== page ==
Latin America: How our Media cover it

“I don’t understand…This is not a dictatorship!” says a journalist of The Washington Post when he lands in Venezuela for the first time in 2004. A negative image of the South American country has been imprinted in the collective unconscious since Hugo Chávez came to power in 1999. It was created and has been kept alive by Western media, and yet it is hardly representative of reality. This piece of work provides an analysis of the media coverage of Venezuela by Agence France-Presse. Through the observation of three events, this article tries to determine if the content of dispatches (articles written by a news agency) reflects a political position more than an analysis of facts.

The three events have been chosen considering the impact they had in international media. For each event, hundreds of dispatches have been gathered from the AFP’s news feed. They are, in chronological order:

  • The referendum to dismiss President Hugo Chávez in August 2004
  • The students manifestations in February 2014
  • The general elections in December 2015

A quantitative analysis of the number of dispatches helped establish the coverage frequency of Venezuela in the French Agency. It was compared to a few neighboring countries to observe if the frequencies were different.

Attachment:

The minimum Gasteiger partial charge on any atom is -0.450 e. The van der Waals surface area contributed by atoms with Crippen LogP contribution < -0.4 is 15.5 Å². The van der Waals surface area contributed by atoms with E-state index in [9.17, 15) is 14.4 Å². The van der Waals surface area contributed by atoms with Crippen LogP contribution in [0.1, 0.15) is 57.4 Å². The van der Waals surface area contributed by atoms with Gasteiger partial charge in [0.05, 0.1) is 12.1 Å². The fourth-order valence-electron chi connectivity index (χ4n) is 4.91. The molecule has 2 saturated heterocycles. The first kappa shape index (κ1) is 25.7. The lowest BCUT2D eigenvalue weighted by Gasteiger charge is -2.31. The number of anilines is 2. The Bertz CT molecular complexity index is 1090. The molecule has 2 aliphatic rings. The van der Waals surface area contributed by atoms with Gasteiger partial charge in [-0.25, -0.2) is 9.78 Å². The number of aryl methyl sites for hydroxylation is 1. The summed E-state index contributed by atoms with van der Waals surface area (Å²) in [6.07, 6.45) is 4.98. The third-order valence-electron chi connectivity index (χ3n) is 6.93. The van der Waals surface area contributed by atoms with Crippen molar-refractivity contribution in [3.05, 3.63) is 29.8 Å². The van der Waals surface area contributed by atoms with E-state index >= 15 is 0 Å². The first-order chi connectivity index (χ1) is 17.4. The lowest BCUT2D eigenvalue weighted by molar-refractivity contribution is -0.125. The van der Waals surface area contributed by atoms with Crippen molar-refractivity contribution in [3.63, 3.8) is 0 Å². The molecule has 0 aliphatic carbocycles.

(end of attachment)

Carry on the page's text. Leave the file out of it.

This graph shows two interesting tendencies. First of all, Venezuela’s cover is much weaker than Mexico’s and Colombia’s, which means it receives less media attention. Second, the country almost lived a media blackout before Hugo Chávez came to power (1999) and the frequency of dispatches has been decreasing again after his death (2013). Nevertheless, this graphic does not say anything about how the AFP covers the Latino country.

A qualitative analysis permitted to observe if the AFP’s journalists took sides while covering the news in Venezuela. How did they explain the conflict between the two parties? What words did they use to describe the President or the leaders of the opposition? What type of anecdotes did they highlight? Who did they interview the most? In the following graphic, all the quotes from experts, politicians, and citizens were summed up to see who’s speech was given more importance.

The results show that the AFP gave more representation – almost twice as much – to the opposition side in its coverage. It sometimes took disturbing proportions, as during the media cover of the manifestations in 2014. While 22 protesters of the opposition were quoted, only 2 citizens manifesting for Nicolás Maduro were interviewed.
Anyone interested in consulting the complete essay can access it here (in French).